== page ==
Bill Totten's Weblog

Saturday, July 21, 2007

Psychotic Break

Clusterfuck Nation

by Jim Kunstler

Comment on current events by the author of The Long Emergency (July 16 2007)

A curious phenomenon worth attention from pathologists in the financial press is the now nearly complete de-coupling of the finance sector from the salient ominous trend in the oil sector: the fast-developing permanent oil export shock. By that I mean a severe decline in export ability by those nations currently supplying the US, Europe, China, and Japan - an export decline that will far exceed actual production decline rates in Saudi Arabia, Russia, Venezuela, the North Sea, Mexico, and Iran.

This story or scenario developed by Jeffrey Brown and statisticians at The Oil, is pretty easy to understand: production declines in these nations will combine with greater internal oil consumption to severely curtail exports in a shockingly brief time frame. The populations of Saudi Arabia, Venezuela, and Iran are growing; car sales in Russia are up fifty percent this year; even Norway is using more of its own oil every year. These nations are consuming about 25 percent of their total liquids (regular crude plus natural gas liquids and condensates). Basically, the picture shows that net exports from these nations will run to zero in nine years. And they will be low enough within five years to throw the importing nations into complete economic paralysis.

The situation is even darker for the US because our number three source of imports, Mexico, is showing production declines far worse than the other exporting nations, suggesting not only that the US will receive no oil from Mexico in only two or three years, but also that the Mexican economy is likely to collapse and plunge that nation into political turmoil - just what we need along our 2000-mile border.

It's against this background that the stock market melt-up of 2007 presents a virtually psychotic picture of disconnection from reality, because the oil story says, essentially, that the global economy as we know it can't possibly continue to operate, and that therefore investment in its future operations is certain to go up in a vapor.

The standard argument against this is that a combination of new "technology" and "new oil" (coming on-line from recent discoveries) will save everyone's ass. Well, the "new oil" is mostly hypothetical (for example, Chevron's "Jack" discovery in the deep-water Gulf of Mexico). The little real new oil (Russia's Kashagan field) will (a) not come into full production for a decade and (b) not offset Russia's imminent steep overall production decline. The US is hoping (wishing really) that the Alberta tar sands will save our ass, but it is a pathetically delusional hope, since we already import more than thirteen million barrels a day and the Canadians project maximum tar sands oil production not to exceed five million barrels a day after 2010 - not to mention the fact that they have already signed long-term contracts with China for substantial amounts of that production, and apart from the issues entailed by the depletion of Canada's natural gas supply, which is crucial to the production of oil from tar sands.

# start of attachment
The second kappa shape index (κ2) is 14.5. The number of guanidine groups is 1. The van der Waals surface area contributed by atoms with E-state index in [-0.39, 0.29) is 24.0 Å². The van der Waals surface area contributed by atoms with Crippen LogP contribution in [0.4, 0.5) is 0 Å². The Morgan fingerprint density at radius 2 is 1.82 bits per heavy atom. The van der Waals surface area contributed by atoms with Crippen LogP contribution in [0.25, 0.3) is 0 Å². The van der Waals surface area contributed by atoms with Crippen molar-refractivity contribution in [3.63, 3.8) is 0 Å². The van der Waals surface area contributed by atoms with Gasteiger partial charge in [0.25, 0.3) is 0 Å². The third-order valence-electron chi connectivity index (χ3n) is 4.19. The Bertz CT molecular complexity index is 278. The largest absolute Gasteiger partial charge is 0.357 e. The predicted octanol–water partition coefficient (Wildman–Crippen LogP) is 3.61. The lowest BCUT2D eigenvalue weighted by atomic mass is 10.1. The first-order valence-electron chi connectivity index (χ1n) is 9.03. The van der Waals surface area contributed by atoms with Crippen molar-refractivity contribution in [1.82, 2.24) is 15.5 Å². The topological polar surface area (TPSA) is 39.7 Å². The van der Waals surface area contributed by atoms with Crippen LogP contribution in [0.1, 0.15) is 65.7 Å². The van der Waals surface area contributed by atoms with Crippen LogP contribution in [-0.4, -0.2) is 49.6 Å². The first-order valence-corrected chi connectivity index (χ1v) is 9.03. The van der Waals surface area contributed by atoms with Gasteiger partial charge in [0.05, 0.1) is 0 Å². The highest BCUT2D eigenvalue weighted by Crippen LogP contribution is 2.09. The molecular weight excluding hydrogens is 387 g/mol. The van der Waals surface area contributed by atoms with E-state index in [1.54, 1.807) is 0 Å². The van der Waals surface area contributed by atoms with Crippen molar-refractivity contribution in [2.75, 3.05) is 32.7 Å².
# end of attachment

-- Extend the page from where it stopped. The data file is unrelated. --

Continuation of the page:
As for new technology saving the day - apparently even the science jocks in the US have not figured out that technology and energy are not the same thing. Someone should inform them.

The psychosis in the stock markets might be explained by the fact that we are at a peculiar point in history: just coming off the absolute peak of the energy supply wave, which has allowed for a fabulous accumulation of surplus wealth, now sloshing through the markets. This may be so, but unfortunately the surplus wealth comes in the form of "money", and the "money" that is out there is subject to equally fabulous distortions and perversions, due to the fact that it is all leveraged into hallucinated multiples via credit rackets, and, perhaps more fundamentally, pegged to the unreal expectation that industrial economies will continue to grow and thus continue to multiply the value of invested "money".

These two conditions - the gathering oil export storm and the gathering crisis of capital - are the reasons why I think 2007 will be a pivotal year. We're at the halfway point. Oil production (all liquids) has not exceeded the all-time peak of a year ago (or the crude-only peak of December 2005). Every day thousands of new driver's licenses are issued to Saudi Arabian men. Every day, thousands of new cars are sold in Russia (and China and India). Every day the price of crude oil on the futures markets creeps a few cents higher. Every day the US version of "money" (the dollar) loses a few clicks of value against other world currencies. The markets and the American public are headed for a collision with reality. When it happens, perhaps this fall, it is not going to be pretty.

Bill Totten


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